UPSET PRICE. In sales by auctions, an amount for which property to be said is put up. so that the first bidiier at that price is deciared the buyer. Wharton.
UPSUN. In Search law. Between the hours at sunrise and sunset. Poindliig must be executed with upsmi. 1 Forb. Inst. pt. 3. p. 32.
URBAN HOMESTEAD. See HOME- ETE_AD.
URBAN SERVITUDE. City scrvitudea, or servitudes of houses, are called "urban." Thev are the easements appertaining to the building and construction of houses; as, for instance, the right to light and air, or the right to build I1 house so as to throw the rain-water on a nelghbor’s house. l\1ozley it Whitley: Giv. Code La. 1900, § 711.
ITRBS. Lat. In Roman law. A city. or a walled town. Sometimes it I put for cu.-ilas, and denotes the inhabitants, or both the city and its inhabitants; i‘. e., the municipaiity or commonwealth. By Way of ape clal pre-eminence. urba meant the city of Rome. Ainsworth.
‘DRE. L. Fr. urn. put in practice; Kelhnni.
Effect; practice. Mix en carried into effect.
USAGE.}} Usage is a reasonable and law- ful public custom concerning transactions of the same nature as those which are to be effected thereby, existing at the place where the ohligafion is to be performed, and either known to the parties, or so well estabilshed, general, and uniform that they must be presumed to have acted with reference thereto. Civ. Code Dali. § 2119. And see Miiroy v. Raiiway Co., 98 Iowa, 188, 67 N. W. 276; Barnard v. Keiiogg. 10 Waii. 388, 19 L. Ed. 987: Wilcoclcs v. Phiillps, 29 Fed. Cas. 1-203; McCarthy v. McArthur. 69 Ark. 313, 63 S. W. 56: Lincoln it K. Bank v. Page. 9 Mass. 156, 6 Am. Dec. 52: Lane v. Brink, 3 Ind. App. 299. 29 N. E. 613: Morningstar v. Cunniiu:ha1n_ 110 Ind. 328, 11 N. E. 593, 59 Am. Rep. 211.
'I‘his word, as used in English law, differs from “custom" and "prescription," in that no man may claim a rent common or other inherit- ance by usage, though he may by prescription. Movenver, a usage is iocal in aii cases, and must be proved: whereas, a custom is frequentl ,-zenei-ai, and as such is noticed without proo . “Usazc." in French law, is the “u8ua" of Roman law. _and corresponds very nearly to the tenancy at will or on sulferance of English law. Brown.
"Usage," in its most extensive meaning. icnludes both custom and prescription; but, in its narrower signification, the term refers to 8. general habit. mode, or course of procedure. A usage dlifers from a. custom. in that it does not require that_ the usage shonid be immeniorial to establish it; but the usage must be known,
certain, uniform, reasonabie, and not contrary to law. Lowry v. Read, 3 Brewst. (Pa) 452.
“Usage" is also caiied a “custom." though the iatter word has also another gnihcation: it is a. iortg and uniform practi applied to habits, modes, and courses of deaiing. It reiates to modes of action, and does not com rebend the mere adoption of certain peculiar octrines or miss of law. Dickinson v. Gay. 7 Aiien (Mass) 29, 83 Am. Dec. 656.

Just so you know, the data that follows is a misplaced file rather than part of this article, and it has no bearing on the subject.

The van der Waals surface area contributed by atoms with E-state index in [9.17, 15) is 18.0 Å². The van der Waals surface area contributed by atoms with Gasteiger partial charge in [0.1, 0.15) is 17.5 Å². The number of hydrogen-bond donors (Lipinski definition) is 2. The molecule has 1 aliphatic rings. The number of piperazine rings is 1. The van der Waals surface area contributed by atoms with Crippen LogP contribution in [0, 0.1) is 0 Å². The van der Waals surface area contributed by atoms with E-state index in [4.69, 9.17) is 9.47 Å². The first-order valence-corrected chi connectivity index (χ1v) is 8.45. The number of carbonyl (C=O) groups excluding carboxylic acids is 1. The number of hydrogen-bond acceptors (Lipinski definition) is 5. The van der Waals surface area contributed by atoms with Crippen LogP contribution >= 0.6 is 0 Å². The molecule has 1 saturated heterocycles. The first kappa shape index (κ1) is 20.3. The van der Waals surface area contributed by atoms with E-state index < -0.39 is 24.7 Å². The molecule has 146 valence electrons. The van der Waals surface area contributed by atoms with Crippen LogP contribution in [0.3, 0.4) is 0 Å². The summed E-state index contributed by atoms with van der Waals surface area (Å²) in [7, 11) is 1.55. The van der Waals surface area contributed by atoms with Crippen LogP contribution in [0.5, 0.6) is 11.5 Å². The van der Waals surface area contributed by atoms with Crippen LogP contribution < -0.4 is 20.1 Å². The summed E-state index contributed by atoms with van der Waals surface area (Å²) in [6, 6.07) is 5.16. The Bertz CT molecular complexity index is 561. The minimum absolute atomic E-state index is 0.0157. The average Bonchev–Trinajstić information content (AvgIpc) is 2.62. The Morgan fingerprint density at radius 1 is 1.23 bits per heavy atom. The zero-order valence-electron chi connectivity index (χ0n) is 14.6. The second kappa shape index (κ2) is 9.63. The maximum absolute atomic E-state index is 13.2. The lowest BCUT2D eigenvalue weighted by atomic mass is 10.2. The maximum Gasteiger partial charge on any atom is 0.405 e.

—Gene:-nl usage. One which prevaiis gensriiily throughout the country, or is foiioxied geiieivaily by a given profession or trade, and is not local in its nature or ohservance.—Usnge of trade. A course of dealing; a mode of conducting transactions of a pzirticuiar kind, proved by witnesses testifying of its existence and uniformity from their knowledge obtained by observnri--n of what is practiced by them- selves aiid others in the trade to whic it re- iates. Hasltins V Vvarren, 115 Mass. 535.
USANCE. In nicrcantile law. The com- mon period fixed by the ilstlge or custom or habit of deaiing between the country where a biil is drawn, and that where it is pay able, for the payment of hills of exchange It means, in some countries, a month, in others two or more months, and in others halt a month. Story, Bilis, §§ 50, 14-4, 332.
USE. A confidence reposed in another, who was made tenant of the land, or terretenant, that he wouid dispose of the land accordhig to the intention of the ceslm‘ qiie use, or him to whose use it was granted, and suffer him to take the profits. 2 Bl. Comm. 328.
A right in one person, coiled the "cestwl que use." to take the profits of land of which another has the icgal title and possession. together with the duty of defending the same, and of making estates thereof according to the direction of the cestui que use, Bouvler.
Use is the right given to any one to make a gratuitous use of a thing belonging to an- other, or to exact such a portion of the fruit it produces as is necessary for his personal wants and those of his famiiy. Civ. Code La. art. 626.
Uses and trusts are not so much different things as ditterent aspects of the same subject. A use regards principally the hencficial interest: [I trust regards principally the nominal ownership. The usage of the two terms is. how- ever, widely different. The word “use” is empioyed to denote either an estate vested since the statute of uses, and by force of that statute, or to denote such an estate created before that statute as, ‘had ' been created since, would have become a legal estate by force of the statute. The word "trust" is_ employed since that statute to denote the relation between the party invested with the legal (state (whether by force of that statute_or intlclicndently of it) and the party beneficially entitled, who has hitherto been said to have the equitable estate Mozley & W'hitIey.
In conveyancing, “use" litcrally mean: "henefit;" thus, in an an ordinary assignment of chatteis, the assiguor transfers the
property to the assignee for his “absolute